February 17, 2019
I wrote last week of getting a cold. Now I think that spring gave me a Trojan horse and I fell for it. There was a lovely warming spell before this last spate of cold and snow. It convinced my snowdrops to sprout with hundreds of tiny white bells out in the garden. I picked some and brought them in to smell the delicate aroma and to enjoy their beauty. Ordinarily, I am attacked by spring fever about March when everything blossoms. I think I got early spring fever from those flowers.
So enticing but I’ve been coughing and sniffling since. Just taken in by what looked innocent and lovely but turned out to be a kind of poison to me. From Wikipedia: “Metaphorically, a “Trojan Horse” has come to mean any trick or stratagem that causes a target to invite a foe into a securely protected bastion or place. A malicious computer program which tricks users into willingly running it is also called a “Trojan horse.” Today I saw that my junk pile in my outlook was getting quite large, so I thought I’d delete it. But, afraid maybe something I want crept in, I looked at what had been culled from Outlook. I had no idea what I was missing and will be happy to keep missing.
How many times I was invited to become a driver for Uber. Beauties from Europe and Asia were offered for a click. Medicines, schemes of all kinds, some innocent, some lurking to seduce the weak and foolish. I wonder how anyone could want to see more of these offerings, but the number tells me they must get revenue.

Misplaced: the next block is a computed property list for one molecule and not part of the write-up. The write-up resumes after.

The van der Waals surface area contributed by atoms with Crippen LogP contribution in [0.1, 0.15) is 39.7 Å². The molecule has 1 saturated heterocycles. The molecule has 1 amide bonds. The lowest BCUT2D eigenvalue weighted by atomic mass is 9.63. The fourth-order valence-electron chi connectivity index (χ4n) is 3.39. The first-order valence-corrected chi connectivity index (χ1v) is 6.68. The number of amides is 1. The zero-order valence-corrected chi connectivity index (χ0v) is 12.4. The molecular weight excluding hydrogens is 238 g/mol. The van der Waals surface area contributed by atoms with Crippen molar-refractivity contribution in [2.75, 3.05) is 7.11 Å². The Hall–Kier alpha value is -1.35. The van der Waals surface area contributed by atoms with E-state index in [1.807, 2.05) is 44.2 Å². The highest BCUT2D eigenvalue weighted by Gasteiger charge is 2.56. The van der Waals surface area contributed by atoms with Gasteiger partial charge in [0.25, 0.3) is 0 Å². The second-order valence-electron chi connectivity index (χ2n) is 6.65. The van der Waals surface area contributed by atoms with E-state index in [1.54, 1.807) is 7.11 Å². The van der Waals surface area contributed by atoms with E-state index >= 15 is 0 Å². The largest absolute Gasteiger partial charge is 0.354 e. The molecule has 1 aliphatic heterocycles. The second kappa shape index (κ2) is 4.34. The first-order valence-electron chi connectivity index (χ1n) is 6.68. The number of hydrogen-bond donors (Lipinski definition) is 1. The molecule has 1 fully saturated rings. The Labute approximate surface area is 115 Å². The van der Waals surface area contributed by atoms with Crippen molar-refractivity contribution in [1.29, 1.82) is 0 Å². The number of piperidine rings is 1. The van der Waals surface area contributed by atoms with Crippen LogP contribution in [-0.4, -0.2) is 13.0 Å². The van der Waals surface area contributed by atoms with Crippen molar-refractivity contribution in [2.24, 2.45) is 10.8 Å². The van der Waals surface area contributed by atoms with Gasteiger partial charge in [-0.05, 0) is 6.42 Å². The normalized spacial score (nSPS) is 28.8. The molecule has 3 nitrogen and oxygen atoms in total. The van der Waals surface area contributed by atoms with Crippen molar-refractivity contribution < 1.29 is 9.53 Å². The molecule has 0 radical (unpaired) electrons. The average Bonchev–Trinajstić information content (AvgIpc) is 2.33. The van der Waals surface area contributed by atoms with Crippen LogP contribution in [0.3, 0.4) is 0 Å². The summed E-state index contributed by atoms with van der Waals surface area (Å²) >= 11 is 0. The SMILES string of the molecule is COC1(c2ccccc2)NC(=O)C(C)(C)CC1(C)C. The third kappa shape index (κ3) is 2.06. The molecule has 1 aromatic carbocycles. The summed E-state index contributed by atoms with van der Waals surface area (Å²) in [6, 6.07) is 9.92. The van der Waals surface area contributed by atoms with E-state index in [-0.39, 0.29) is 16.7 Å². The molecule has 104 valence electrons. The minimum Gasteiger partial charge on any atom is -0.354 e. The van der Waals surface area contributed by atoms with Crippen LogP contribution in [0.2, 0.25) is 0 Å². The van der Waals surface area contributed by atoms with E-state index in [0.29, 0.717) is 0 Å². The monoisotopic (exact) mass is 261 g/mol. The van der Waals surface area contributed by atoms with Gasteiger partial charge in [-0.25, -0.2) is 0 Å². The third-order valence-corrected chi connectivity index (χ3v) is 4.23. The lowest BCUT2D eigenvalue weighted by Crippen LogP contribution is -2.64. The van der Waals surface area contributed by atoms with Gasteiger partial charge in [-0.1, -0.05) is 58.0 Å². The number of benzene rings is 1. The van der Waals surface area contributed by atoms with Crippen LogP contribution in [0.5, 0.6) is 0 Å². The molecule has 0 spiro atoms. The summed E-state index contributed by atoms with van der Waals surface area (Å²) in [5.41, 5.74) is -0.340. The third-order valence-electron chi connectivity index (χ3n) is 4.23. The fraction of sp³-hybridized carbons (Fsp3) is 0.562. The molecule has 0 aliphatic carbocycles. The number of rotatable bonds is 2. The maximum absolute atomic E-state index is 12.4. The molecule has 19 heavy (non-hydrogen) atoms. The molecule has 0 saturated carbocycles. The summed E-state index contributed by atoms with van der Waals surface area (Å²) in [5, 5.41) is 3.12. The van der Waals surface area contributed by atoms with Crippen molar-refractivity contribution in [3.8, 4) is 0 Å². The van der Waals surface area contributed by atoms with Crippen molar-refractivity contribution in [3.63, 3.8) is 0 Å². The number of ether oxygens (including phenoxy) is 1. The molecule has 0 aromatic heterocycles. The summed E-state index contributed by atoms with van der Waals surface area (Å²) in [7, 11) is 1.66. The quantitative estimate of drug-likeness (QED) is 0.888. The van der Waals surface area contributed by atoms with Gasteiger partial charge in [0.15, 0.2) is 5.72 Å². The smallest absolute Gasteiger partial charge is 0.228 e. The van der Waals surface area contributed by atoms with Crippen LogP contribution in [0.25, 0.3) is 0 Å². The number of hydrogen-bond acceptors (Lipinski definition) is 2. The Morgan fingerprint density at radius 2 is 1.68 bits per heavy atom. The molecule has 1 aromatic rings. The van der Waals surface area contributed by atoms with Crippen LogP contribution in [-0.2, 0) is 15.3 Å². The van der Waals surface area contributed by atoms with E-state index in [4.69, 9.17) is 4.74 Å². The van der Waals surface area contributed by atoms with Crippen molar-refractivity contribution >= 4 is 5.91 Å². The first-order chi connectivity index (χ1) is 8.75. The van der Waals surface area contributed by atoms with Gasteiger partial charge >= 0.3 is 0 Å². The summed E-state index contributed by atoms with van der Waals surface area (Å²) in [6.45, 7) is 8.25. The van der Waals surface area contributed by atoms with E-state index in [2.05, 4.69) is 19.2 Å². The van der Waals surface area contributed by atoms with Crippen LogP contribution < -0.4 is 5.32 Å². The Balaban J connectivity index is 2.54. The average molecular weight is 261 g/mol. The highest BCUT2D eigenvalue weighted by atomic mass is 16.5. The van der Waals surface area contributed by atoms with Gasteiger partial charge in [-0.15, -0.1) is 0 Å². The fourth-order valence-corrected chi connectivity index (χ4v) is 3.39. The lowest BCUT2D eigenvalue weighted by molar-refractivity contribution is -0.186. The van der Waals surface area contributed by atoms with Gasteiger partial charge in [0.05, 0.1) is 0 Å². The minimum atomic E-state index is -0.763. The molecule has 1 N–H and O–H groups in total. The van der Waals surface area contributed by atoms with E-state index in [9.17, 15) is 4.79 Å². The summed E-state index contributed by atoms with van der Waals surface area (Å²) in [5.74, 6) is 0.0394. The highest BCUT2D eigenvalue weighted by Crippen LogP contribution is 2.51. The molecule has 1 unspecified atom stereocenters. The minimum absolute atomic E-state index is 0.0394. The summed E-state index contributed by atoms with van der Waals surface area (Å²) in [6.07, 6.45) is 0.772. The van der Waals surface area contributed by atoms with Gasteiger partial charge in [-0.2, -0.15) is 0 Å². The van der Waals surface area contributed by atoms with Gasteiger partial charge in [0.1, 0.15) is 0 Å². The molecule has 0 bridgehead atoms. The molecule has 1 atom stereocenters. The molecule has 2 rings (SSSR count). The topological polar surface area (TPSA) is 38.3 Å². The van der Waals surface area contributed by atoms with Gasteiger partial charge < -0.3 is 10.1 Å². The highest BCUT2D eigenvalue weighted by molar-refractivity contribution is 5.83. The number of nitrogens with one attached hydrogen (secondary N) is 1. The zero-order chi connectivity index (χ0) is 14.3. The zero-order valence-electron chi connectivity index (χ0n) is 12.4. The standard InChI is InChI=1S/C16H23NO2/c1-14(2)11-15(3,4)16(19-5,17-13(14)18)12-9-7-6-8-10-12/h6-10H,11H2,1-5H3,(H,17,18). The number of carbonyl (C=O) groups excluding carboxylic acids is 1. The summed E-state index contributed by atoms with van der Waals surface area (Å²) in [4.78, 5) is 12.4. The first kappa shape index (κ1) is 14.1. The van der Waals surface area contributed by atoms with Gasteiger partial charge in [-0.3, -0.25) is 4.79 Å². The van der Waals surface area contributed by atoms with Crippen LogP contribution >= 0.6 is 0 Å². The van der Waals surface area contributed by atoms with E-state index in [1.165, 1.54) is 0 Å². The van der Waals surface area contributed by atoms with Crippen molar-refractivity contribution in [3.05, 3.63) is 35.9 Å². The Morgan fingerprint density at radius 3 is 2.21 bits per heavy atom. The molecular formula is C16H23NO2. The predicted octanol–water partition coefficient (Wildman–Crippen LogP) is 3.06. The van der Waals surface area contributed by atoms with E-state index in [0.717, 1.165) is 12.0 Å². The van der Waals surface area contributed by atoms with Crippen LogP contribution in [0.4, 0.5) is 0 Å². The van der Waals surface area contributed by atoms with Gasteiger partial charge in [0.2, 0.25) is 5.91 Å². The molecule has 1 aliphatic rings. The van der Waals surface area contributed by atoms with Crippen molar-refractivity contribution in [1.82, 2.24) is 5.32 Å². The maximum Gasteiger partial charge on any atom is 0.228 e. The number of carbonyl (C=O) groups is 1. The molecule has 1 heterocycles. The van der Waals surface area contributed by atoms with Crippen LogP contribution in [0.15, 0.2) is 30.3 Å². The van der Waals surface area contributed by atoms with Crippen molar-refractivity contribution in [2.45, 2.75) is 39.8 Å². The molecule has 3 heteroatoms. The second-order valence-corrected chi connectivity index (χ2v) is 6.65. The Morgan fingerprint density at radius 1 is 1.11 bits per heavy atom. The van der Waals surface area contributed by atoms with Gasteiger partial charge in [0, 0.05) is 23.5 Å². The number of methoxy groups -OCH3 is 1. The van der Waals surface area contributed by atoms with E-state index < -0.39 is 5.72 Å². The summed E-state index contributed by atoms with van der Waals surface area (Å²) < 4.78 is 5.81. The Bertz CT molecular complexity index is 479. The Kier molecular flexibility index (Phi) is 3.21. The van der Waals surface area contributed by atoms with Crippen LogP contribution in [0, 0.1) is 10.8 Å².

I am more and more offended by pop-ups when I am doing my chosen computer work, disturbing my concentration without my invitation. When I can find the x, I delete them, but I’ve lost time doing it. So far, my blog seems to be safe.
Serious Trojan horses are not just viruses but cell phones and games that remove people from their friends and family to a screen that may be “free” but can cost relationships. I have been happier since Gary and I agreed that dinner time was conversation time, not device time. Not that we have such sparkling conversations with both of us living almost the same life in the same house for so long.
I am happy to have some magazines and a newspaper that promote a wider perspective. The local nightly news is decidedly local and gives shallow background. So these outside sources help with more balance and depth. I read the weekly Time magazine along with monthly Smithsonian, National Geographic, and others. I especially like a Deseret News weekly that arrives on Saturday with the Church News. Along with a couple of other sources, I read quite a lot, really, except that a lifetime of teaching English makes me extremely fast, so even a lot of other magazines don’t dent my productive time too much.
Those Trojan horses are out there everywhere. The whole world seems to be taking for granted that certain moral values don’t count. Theft, lying, treachery, using others, selfishness, depravity, drugs and all the seven sins are out there portrayed in ways that excuse the sinners because they’re nice inside or have something good about them even though they’re basically slobs. Yes, I believe in repentance and in change. I believe that in general a man should not have to live with a past he has put away from him. (But we don’t allow repentance for child molesters.) I see examples of inhumanity everywhere, and it comes into the homes loaded with the ability to toughen our own humanity.
Trouble is, I don’t want to go hunker down in the basement with crossword puzzles because of the dangers of living in this world. Those Greek Trojan horses would not have caused Troy to fall if someone had just been careful enough to examine what was being offered, look inside carefully to see if it was safe to bring it into the city (or mind or home) and to discover a dangerous truth. PMA